With COVID-19 pandemic affecting every corner of the world, most of Texas prison population, new and current, is affected by shifting events and simple need to stay away in prisons.
The pandemic put additional stress on law enforcement and legal branch, all working together to find solutions and make everyone safe as possible.
Texas Tribune reported on recent developments. Even though some of the issues related to overcrowding were actually present before, the pandemic simply amplified the voices looking for solutions.
Jails mostly house those who are legally presumed innocent or are serving short sentences, and they tend to have a rapid turnover rate. With fewer inmates moving into the courts to either be acquitted and set free or found guilty and sent to prison, officials in some counties are scrambling to keep their populations below maximum capacity even if arrests are down.
With a lack of beds at its oft-packed jail already, Hidalgo County has resorted to housing hundreds of inmates in neighboring counties or at a nearby private, federal lockup. In the state’s most populous county, Harris County, the sheriff has pleaded for help from a federal judge to make room at the “bursting” jail in Houston, where six inmates and two employees have died from COVID-19.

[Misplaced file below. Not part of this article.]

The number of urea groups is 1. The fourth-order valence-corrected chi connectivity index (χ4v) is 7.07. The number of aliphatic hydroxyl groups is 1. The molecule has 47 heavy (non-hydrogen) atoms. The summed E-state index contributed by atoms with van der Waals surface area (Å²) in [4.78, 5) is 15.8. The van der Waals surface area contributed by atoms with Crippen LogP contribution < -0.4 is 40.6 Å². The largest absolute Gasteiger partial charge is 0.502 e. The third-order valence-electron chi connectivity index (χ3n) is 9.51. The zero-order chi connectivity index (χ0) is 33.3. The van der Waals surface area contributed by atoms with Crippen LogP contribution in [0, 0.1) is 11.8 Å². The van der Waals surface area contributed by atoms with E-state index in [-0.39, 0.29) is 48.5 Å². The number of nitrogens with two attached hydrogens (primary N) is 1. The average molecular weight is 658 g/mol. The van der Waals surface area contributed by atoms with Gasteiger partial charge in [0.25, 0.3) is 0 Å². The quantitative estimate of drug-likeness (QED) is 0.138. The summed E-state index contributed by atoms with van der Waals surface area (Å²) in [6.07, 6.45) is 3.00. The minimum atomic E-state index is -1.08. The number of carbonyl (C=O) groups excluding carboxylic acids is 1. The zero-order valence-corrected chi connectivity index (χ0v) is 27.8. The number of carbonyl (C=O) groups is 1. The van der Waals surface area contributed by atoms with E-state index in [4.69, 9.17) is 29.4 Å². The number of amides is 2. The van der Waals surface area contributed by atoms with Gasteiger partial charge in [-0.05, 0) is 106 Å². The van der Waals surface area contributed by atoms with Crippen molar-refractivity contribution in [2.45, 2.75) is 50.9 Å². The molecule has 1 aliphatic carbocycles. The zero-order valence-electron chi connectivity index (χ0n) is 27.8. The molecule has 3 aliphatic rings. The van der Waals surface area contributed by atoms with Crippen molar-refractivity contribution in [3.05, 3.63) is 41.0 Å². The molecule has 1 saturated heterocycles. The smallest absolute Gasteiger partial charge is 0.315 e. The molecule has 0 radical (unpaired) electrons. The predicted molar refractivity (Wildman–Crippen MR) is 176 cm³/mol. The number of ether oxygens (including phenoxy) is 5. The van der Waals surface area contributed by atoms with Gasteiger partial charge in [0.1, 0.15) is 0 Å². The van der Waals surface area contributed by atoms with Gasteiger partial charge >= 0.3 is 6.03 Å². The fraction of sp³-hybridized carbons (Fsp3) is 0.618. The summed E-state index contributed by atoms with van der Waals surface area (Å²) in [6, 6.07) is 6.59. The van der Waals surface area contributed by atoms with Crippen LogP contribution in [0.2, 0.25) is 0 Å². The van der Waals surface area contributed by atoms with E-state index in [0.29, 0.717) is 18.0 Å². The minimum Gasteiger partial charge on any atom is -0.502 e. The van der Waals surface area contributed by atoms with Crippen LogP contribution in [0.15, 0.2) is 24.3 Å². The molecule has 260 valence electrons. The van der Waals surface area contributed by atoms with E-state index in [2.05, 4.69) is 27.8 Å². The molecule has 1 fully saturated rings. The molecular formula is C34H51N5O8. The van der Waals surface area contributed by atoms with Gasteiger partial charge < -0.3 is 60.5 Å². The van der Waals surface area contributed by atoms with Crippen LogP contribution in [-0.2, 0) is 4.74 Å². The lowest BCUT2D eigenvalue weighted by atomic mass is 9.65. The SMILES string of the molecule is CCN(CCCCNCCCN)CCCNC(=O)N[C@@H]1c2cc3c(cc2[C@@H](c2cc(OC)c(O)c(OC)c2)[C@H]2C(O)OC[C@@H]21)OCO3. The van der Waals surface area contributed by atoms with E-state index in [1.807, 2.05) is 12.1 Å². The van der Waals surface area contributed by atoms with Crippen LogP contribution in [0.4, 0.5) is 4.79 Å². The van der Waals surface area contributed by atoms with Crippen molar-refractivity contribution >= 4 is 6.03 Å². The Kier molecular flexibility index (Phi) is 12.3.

As some counties sought to reduce the numbers in their disease-prone jails shortly after the coronavirus first swept through the state, Gov. Greg Abbott signed an emergency order restricting the release of inmates accused or previously convicted of violent crimes if they can’t pay bail. Similar defendants with cash can still walk free.
Hidalgo County Sheriff Eddie Guerra said his jail is often overcrowded, and he has tried to expand the jail capacity for years. The pandemic has exacerbated the problem, with nearly 400 county inmates currently housed in a private federal jail or in other counties. Still, the courts have to look to reduce bond amounts or somehow make some space, he said.
“My staff [is] talking with the district attorney’s office and the judges saying, ‘Can we reduce the bond for this individual so we can make room for another individual?’” Guerra said. “Because we’re … having to compete with other county jails for bed spaces.”
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